How Can Higher Ed Support a Prospective Adult Audience?

You can’t just offer online or weekend courses and say you’re meeting adult learner needs. To serve adult students well, you need to think about a shift across the entire institution. Consider the following:

  • How can you be a more welcoming place for adult students? Adults need to feel like they belong in college, but these students often have some anxiety about returning to a learning environment. It may have been a while since they’ve been in school. They may have been told at various times in their lives that they aren’t college material. Providing a place that they feel like they belong to is really important.
  • How can you take a more flexible approach? The four-year college degree may not be the best fit for every learner or for every job opportunity. So accelerated and flexible learning models designed for the working learner and offered throughout the year, are key. 
  • How can you make sure your programs are tied to the labor needs of the job market? Adults obviously pursue post-secondary education for many reasons, but most are hoping for a better job on the other end of it. They need to know that what they’re learning is relevant, and it’s going to prepare them for their target occupation.
  • Do you value students’ prior learning? That means having policies that recognize transfer credits from other institutions, yes, but also maybe awarding credit for prior learning.

Next Steps to Meeting the Adult Upskilling Challenge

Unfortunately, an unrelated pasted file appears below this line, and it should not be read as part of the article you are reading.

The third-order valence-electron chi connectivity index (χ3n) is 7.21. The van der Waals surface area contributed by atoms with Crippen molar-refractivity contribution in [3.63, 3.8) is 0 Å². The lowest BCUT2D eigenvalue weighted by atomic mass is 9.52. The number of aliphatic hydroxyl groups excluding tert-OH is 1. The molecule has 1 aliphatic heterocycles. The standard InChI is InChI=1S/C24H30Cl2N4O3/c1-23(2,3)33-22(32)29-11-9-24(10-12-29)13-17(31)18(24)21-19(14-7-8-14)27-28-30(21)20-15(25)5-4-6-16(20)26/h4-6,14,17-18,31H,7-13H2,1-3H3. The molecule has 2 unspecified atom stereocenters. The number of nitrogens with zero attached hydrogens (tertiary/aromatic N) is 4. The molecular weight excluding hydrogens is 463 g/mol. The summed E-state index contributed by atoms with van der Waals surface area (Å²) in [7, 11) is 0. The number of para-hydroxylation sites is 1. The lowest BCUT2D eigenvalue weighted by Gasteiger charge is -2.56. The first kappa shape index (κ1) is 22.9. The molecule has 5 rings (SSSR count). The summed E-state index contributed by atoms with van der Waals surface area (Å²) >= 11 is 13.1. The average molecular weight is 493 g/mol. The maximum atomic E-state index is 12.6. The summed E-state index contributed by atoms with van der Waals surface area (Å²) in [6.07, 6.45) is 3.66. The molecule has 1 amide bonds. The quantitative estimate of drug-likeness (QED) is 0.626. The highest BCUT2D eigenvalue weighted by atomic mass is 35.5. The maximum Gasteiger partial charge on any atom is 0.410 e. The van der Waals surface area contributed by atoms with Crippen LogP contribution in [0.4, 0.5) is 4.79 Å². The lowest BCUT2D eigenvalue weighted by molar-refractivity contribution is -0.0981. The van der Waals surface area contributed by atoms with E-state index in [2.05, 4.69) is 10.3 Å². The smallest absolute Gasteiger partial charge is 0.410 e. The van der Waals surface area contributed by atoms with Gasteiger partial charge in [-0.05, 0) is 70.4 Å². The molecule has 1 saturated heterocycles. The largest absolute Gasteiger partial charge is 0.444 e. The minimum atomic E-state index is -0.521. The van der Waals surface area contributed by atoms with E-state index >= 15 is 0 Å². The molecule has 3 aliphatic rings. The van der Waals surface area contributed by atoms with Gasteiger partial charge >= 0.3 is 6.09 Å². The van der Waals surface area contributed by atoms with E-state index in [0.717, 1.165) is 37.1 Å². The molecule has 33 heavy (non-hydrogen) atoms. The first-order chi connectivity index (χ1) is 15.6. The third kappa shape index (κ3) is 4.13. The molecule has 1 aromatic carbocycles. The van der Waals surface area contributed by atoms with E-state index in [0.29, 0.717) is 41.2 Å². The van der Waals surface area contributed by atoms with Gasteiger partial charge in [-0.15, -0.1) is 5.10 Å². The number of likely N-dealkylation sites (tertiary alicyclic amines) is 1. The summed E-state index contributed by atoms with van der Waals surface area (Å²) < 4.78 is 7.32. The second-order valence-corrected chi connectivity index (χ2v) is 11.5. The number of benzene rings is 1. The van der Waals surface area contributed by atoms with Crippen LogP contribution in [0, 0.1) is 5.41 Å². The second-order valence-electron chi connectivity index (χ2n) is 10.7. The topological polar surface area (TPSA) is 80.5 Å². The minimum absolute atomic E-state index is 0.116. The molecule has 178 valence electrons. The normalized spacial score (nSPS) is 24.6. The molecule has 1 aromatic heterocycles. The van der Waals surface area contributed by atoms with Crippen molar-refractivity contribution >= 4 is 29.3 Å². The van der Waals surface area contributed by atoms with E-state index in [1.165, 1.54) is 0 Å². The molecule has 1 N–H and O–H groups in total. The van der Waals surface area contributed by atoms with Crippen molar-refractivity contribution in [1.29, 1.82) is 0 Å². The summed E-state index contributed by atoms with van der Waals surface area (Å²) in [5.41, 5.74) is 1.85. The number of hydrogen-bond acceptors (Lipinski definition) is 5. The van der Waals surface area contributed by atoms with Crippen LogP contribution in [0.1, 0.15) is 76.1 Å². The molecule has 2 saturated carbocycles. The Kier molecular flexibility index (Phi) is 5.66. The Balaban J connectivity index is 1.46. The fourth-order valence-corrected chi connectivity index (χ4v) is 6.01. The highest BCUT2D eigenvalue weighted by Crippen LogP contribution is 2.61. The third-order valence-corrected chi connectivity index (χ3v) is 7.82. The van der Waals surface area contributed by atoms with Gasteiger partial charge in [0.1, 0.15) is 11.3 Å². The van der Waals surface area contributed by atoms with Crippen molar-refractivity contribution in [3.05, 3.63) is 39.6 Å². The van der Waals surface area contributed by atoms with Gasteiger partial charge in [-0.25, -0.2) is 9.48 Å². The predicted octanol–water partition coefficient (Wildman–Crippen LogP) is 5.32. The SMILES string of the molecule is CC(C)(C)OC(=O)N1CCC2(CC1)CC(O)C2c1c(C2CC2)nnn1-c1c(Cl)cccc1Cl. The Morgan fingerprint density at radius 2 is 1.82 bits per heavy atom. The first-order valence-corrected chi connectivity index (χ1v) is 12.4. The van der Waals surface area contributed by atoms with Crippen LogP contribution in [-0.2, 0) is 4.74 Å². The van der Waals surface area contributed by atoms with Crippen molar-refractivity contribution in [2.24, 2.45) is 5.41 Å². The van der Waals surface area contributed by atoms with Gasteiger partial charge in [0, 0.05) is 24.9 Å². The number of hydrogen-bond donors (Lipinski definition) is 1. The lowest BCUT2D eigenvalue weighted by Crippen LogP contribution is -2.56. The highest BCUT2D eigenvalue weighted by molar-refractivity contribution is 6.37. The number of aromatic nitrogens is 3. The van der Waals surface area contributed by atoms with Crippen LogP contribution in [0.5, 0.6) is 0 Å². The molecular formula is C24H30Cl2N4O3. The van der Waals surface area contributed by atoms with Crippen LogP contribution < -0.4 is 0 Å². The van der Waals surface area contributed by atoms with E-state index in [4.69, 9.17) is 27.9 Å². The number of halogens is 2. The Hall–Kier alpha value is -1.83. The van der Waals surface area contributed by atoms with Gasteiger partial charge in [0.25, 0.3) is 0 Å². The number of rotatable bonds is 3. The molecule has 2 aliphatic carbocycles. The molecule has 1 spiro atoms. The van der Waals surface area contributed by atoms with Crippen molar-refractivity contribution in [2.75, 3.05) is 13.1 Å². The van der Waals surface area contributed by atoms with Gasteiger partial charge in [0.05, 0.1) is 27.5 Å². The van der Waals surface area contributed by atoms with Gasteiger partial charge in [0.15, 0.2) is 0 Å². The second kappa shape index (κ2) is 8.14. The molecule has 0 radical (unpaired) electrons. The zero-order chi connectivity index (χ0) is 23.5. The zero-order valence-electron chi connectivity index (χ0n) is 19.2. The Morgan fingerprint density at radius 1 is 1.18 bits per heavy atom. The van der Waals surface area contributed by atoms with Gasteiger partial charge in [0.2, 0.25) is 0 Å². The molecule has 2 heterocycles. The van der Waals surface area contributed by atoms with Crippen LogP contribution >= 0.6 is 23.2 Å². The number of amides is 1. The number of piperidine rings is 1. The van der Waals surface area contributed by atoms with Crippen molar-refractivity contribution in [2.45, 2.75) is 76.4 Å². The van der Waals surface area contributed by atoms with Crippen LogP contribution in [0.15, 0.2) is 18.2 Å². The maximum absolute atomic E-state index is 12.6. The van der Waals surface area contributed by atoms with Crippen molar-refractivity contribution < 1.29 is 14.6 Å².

Institutions have a great resource right at their fingertips — their federal relief dollars —  and they need to be thinking strategically about how to use those dollars. 

One portion must be used for direct emergency cash grants for students. This money is intended not only for academic support, but also for other things that can cause an adult learner to drop out. Women have assumed a lot of adult additional responsibilities during the pandemic. Providing them with these additional resources will be money well spent. 

By the way the US Department of Education has announced that this emergency funding doesn’t need to be limited to students who are receiving Title IV funding. It can go to anyone, even students who didn’t fill out the FAFSA. 

And then there’s the other part of the emergency relief fund, and that’s the part that’s for institutional uses. There are tight restrictions on how this funding can be used. It has to be pandemic-related, but there’s also some language that suggests it can be used to support student retention related to the pandemic. 

Just think creatively about what else might help adult students that are struggling because of the pandemic. What can help them continue their studies right now?


This post is based on a podcast interview with Becky Klein-Collins of CAEL. To hear this episode and many more like it, you can subscribe to Enrollment Growth University.